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Towards Elimination of Vertical Transmission of HIV and Syphilis as a public health problem in the Caribbean

XVII International AIDS Conference, AIDS 2008
August 3-8, 2008.
Lunch meeting

Mexico City. August 5, 2008.-

Thousands of people have come to Mexico City this week to discuss, reflect on and negotiate issues and concerns surrounding HIV/AIDS. The theme of this 17th International AIDS Conference is UNIVERSAL ACTION NOW. This theme provides a platform for all of us to assess our progress, reflect on gaps, and identify actions and strategies to expand and improve our efforts towards UNIVERSAL ACCESS to prevention, treatment, care and support services/programs. This is indeed a good time to take stock, three years after the UN General Assembly agreed to come as close as possible to the goal of Universal Access by 2010 (2005 World Summit Outcome Resolution).

The focus of our meeting today is on the Caribbean. The satellite session held on Sunday regarding achievement of Universal Access in the Caribbean and current realities clearly highlighted the potential of the region to make rapid progress towards the Universal Access goal. On the other hand, the need to ensure comprehensive quality care to pregnant women and their infants to sustain achievements on prevention of vertical transmission of HIV was identified as a must.

Along with HIV, syphilis, a neglected STI, is also a major public health problem in the region. As HIV, syphilis affects pregnant women and their newborns. While some countries have made significant progress in reduction of congenital syphilis, we must conclude unfortunately that, 13 years after the adoption of the Plan of Action for the elimination of congenital syphilis as a public health problem in the Americas, only few countries may have reached the target. Moreover, in many countries, efforts for the scale up of PMTCT services, do not include specific interventions for syphilis, resulting in missed opportunities, situation that is totally unacceptable from a public health as well as an ethical point of view.

Today, I'm pleased to present to you, along with UNICEF, a proposal that we believe will contribute to accelerate the achievements in the Caribbean, addressing in a comprehensive and effective manner two public health problems that affect our women and children: The Caribbean Initiative for the Elimination of the vertical transmission of HIV and Syphilis.

This proposal is not necessarily new. It represents only an integrated approach to intensify our action to meet regional goals. Allow me to review current Regional Commitments supporting this initiative:

The Caribbean Cooperation in Health (CCH-III) and the Caribbean Regional Strategic Framework for HIV/AIDS (CRSF) ratifying UNGASS call for Universal Access by 2010.

The Regional HIV/STI Plan for the Health Sector 2006-2015, endorsed by the PAHO/WHO Directing Council in September 2005, which includes an specific target for the "reduction in the incidence of mother-to-child HIV transmission to less than 5 percent by 2015 and reduction in congenital syphilis to fewer than 0.5 cases per 1,000 live births". These targets were further ratified by Member States in the PAHO Strategic Plan 2008-2012 and are reiterated in the draft Caribbean HIV/STI Plan for the Health Sector, 2008-2012.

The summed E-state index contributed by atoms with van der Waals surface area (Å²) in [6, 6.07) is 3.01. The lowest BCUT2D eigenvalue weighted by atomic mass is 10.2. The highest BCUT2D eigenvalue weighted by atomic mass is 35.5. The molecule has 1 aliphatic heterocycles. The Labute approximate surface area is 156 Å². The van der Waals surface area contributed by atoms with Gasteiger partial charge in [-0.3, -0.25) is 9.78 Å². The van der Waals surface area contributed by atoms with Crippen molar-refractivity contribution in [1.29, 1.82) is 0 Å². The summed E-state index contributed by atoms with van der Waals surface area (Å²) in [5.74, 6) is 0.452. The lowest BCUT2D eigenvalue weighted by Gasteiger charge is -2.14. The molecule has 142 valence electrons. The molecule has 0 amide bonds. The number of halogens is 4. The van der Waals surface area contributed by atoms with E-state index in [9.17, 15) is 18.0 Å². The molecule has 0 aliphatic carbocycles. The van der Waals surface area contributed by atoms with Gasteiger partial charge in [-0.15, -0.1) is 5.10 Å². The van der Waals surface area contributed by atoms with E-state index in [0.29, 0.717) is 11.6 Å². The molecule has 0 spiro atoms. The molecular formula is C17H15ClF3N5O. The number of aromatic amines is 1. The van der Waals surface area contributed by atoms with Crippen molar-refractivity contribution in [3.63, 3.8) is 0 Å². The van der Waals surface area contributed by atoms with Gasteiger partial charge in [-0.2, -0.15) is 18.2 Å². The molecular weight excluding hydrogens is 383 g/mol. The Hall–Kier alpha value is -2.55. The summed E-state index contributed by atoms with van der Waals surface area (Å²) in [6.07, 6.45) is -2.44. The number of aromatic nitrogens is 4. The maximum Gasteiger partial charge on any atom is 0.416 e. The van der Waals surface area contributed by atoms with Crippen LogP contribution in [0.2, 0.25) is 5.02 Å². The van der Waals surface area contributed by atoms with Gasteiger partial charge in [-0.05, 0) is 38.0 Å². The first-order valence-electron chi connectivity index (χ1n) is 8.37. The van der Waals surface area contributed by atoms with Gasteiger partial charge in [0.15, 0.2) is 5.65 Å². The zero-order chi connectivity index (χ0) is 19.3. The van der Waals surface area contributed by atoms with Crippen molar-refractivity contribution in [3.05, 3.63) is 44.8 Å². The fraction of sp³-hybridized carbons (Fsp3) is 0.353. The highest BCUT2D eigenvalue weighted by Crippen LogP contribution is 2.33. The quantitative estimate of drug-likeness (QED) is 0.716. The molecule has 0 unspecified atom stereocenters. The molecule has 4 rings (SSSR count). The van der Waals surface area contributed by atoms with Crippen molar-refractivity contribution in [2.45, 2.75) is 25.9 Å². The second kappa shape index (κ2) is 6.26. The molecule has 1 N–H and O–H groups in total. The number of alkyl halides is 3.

The Abuja declaration, related to the join action between WHO and UNICEF to address vertical transmission of HIV.

The Action Plan for the Elimination of Congenital Syphilis in The Americas, adopted in 1995, during the 116th session of the Executive Committee of the Pan American Health Organization.

The MOU signed by PAHO and UNICEF for join action to address vertical transmission of HIV and Syphilis in 2005.

In May 2006 the World Health Assembly adopted the Strategy for the Prevention and Control of Sexually Transmitted Infections, followed by the Global Elimination of Congenital Syphilis Strategy for Action, which also provided new energy to the PAHO initiative.

With all these reiterated mandates in the Region, I embrace the theme of this IAC, "Universal Access now!", to call the attention to one specific piece that will advance that noble call immediately.

Let me share with you the rationale for this proposal:

Around 800,000 live births take place in the Caribbean annually. Of these an estimated 70% occur on the island of Hispaniola (Dominican Republic and Haiti). Antenatal care service coverage is reasonable to high in most Caribbean states and territories.

In most counties screening of pregnant women for syphilis is part of the routine antenatal care service package. In 2007 countries reports indicated a range in coverage for syphilis screening from 35% in Haiti to 100% in Belize, Cuba, St. Lucia, St. Kits and Nevis.

Although there has been no systematic and consistent reporting from all countries in the region, available data indicates that the prevalence of positive blood test for syphilis in pregnant women for the period 2000-2005 ranged from 0.5% to 4.0%. (source: Health in the Americas and CAREC, UNGASS). The reports also indicate that most pregnant women in the region with positive syphilis serology were given timely treatment and prophylaxis to their unborn infants.

Even though collection of data on the actual incidence of congenital syphilis in the regions is still a challenge, the available data from a limited number of countries indicated a decline in the percentage of syphilis sero-reactive infants born to syphilis sero-reative mother. For instance in Trinidad and Tobago the syphilis sero-reactivity rate for infants declined from 31% in 2002 to 9.0% in 2005.